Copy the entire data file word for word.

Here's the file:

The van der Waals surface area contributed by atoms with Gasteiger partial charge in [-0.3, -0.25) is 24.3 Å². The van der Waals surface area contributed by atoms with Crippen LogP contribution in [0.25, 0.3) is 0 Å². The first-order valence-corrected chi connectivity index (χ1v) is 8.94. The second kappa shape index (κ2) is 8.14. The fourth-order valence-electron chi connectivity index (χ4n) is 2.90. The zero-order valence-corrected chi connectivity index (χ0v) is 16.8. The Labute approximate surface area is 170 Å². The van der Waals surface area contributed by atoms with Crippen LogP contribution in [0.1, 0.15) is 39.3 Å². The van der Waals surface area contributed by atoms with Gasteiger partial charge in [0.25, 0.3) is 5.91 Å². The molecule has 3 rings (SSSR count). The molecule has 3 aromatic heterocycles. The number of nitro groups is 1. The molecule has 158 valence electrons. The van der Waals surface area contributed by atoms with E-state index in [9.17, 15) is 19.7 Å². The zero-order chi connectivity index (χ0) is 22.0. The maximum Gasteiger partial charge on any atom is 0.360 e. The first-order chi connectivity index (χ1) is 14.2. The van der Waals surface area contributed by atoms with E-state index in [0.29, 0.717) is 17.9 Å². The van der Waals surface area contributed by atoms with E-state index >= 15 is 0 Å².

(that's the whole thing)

The van der Waals surface area contributed by atoms with Gasteiger partial charge in [-0.3, -0.25) is 24.3 Å². The van der Waals surface area contributed by atoms with Crippen LogP contribution in [0.25, 0.3) is 0 Å². The first-order valence-corrected chi connectivity index (χ1v) is 8.94. The second kappa shape index (κ2) is 8.14. The fourth-order valence-electron chi connectivity index (χ4n) is 2.90. The zero-order valence-corrected chi connectivity index (χ0v) is 16.8. The Labute approximate surface area is 170 Å². The van der Waals surface area contributed by atoms with Crippen LogP contribution in [0.1, 0.15) is 39.3 Å². The van der Waals surface area contributed by atoms with Gasteiger partial charge in [0.25, 0.3) is 5.91 Å². The molecule has 3 rings (SSSR count). The molecule has 3 aromatic heterocycles. The number of nitro groups is 1. The molecule has 158 valence electrons. The van der Waals surface area contributed by atoms with E-state index in [9.17, 15) is 19.7 Å². The zero-order chi connectivity index (χ0) is 22.0. The maximum Gasteiger partial charge on any atom is 0.360 e. The first-order chi connectivity index (χ1) is 14.2. The van der Waals surface area contributed by atoms with E-state index in [0.29, 0.717) is 17.9 Å². The van der Waals surface area contributed by atoms with E-state index >= 15 is 0 Å².